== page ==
Visiting Scholar Presentation

November 1, 2003 @ 5:00 am

CUSSW’s Distinguished Visiting Scholar, Thomas Insel, M.D., presented From Science to Service: Mental Health Care Following the Decade of the Brain” on November 17, 2003.

Dr. Insel is Director of the National Institute of Mental Health (NIMH), the component of the National Institutes of Health charged with generating the knowledge needed to understand, treat, and prevent mental disorders that affect an estimated 44 million Americans, including one in five children. Dr. Insel sees as priorities for NIMH:

  • the discovery of susceptibility genes and diagnostic biomarkers for major mental disorders
  • research that will lead to a reduction in suicide, which today is globally responsible for as many deaths as wars and homicides combined
  • enhanced behavioral strategies for reducing HIV/AIDS transmission
  • elucidating causal risk processes that will enable prevention of mental disorders.

Immediately prior to his appointment as director, which marks his return to NIMH after an 8-year hiatus, Dr. Insel was Professor of Psychiatry at Emory University. There, he was founding director of the Center for Behavioral Neuroscience, one of the largest science and technology centers funded by the National Science Foundation and, concurrently, director of an NIH-funded Center for Autism Research. His career achievements established his place on the ISI’s list of the 200 most frequently cited neuroscientists in the 1990s.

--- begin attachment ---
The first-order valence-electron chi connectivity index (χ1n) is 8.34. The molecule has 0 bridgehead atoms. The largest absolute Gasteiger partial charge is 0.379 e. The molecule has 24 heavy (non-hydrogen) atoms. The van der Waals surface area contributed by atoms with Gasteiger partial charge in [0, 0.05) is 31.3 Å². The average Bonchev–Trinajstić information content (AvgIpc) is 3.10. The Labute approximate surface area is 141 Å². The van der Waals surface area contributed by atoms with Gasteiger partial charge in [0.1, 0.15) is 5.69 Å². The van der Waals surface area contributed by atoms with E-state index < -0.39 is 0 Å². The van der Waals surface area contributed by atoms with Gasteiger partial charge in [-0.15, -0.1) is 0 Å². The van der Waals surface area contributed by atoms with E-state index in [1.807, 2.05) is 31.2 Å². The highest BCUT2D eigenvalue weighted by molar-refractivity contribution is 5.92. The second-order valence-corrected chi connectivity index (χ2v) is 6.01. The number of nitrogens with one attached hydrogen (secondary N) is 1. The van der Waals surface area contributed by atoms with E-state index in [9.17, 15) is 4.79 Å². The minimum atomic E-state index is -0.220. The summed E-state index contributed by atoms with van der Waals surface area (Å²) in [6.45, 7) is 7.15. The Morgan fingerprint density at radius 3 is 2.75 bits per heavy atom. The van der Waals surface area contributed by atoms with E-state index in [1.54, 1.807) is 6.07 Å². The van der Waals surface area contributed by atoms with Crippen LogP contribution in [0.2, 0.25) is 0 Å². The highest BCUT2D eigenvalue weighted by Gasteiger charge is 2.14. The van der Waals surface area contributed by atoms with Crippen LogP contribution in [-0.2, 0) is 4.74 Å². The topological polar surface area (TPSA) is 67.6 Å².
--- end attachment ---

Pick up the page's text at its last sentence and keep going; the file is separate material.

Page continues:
Dr. Insel has served on numerous academic, scientific, and professional committees, including 10 editorial boards. He is a fellow of the American College of Neuropsychopharmacology, and is a recipient of the A. E. Bennett Award from the Society for Biological Psychiatry. In 1991, he was recipient of the prestigious Curt Richter Prize for his studies of the neurobiology of attachment. Additional awards have been granted by the Public Health Service and the National Alliance for Research on Schizophrenia and Depression (NARSAD).

Dr. Insel graduated from the combined B.A.-M.D. program at Boston University in 1974. He did his internship at Berkshire Medical Center, Pittsfield, Massachusetts, and his residency at the Langley Porter Neuropsychiatric Institute at the University of California, San Francisco.

NOTE: CUSSW Distinguished Visiting Scholar Thomas Insel comments on advances in medical research on autism in the New York Times (2/24/04). Read the article here:

Lisa Ferri
November, 2003
Updated February, 2004